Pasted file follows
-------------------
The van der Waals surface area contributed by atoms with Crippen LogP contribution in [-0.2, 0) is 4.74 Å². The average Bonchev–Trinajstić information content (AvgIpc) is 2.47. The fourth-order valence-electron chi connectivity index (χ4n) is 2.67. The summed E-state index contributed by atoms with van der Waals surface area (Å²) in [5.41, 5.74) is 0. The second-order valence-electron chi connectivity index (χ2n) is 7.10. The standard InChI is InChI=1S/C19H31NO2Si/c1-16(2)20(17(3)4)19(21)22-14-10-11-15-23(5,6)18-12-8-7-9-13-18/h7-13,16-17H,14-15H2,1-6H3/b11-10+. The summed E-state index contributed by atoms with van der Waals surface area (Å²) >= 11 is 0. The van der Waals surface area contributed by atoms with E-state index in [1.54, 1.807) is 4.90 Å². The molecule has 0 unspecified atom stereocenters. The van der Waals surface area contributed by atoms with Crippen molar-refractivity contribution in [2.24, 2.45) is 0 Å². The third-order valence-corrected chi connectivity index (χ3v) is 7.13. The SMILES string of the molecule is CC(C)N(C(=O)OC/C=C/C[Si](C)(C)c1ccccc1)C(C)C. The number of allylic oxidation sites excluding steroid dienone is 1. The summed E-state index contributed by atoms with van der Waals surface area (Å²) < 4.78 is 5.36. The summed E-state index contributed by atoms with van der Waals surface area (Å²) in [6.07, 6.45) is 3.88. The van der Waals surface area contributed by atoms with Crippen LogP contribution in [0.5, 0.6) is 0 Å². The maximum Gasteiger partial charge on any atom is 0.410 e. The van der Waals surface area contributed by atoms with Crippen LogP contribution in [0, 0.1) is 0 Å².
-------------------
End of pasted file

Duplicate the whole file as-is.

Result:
The van der Waals surface area contributed by atoms with Crippen LogP contribution in [-0.2, 0) is 4.74 Å². The average Bonchev–Trinajstić information content (AvgIpc) is 2.47. The fourth-order valence-electron chi connectivity index (χ4n) is 2.67. The summed E-state index contributed by atoms with van der Waals surface area (Å²) in [5.41, 5.74) is 0. The second-order valence-electron chi connectivity index (χ2n) is 7.10. The standard InChI is InChI=1S/C19H31NO2Si/c1-16(2)20(17(3)4)19(21)22-14-10-11-15-23(5,6)18-12-8-7-9-13-18/h7-13,16-17H,14-15H2,1-6H3/b11-10+. The summed E-state index contributed by atoms with van der Waals surface area (Å²) >= 11 is 0. The van der Waals surface area contributed by atoms with E-state index in [1.54, 1.807) is 4.90 Å². The molecule has 0 unspecified atom stereocenters. The van der Waals surface area contributed by atoms with Crippen molar-refractivity contribution in [2.24, 2.45) is 0 Å². The third-order valence-corrected chi connectivity index (χ3v) is 7.13. The SMILES string of the molecule is CC(C)N(C(=O)OC/C=C/C[Si](C)(C)c1ccccc1)C(C)C. The number of allylic oxidation sites excluding steroid dienone is 1. The summed E-state index contributed by atoms with van der Waals surface area (Å²) < 4.78 is 5.36. The summed E-state index contributed by atoms with van der Waals surface area (Å²) in [6.07, 6.45) is 3.88. The van der Waals surface area contributed by atoms with Crippen LogP contribution in [0.5, 0.6) is 0 Å². The maximum Gasteiger partial charge on any atom is 0.410 e. The van der Waals surface area contributed by atoms with Crippen LogP contribution in [0, 0.1) is 0 Å².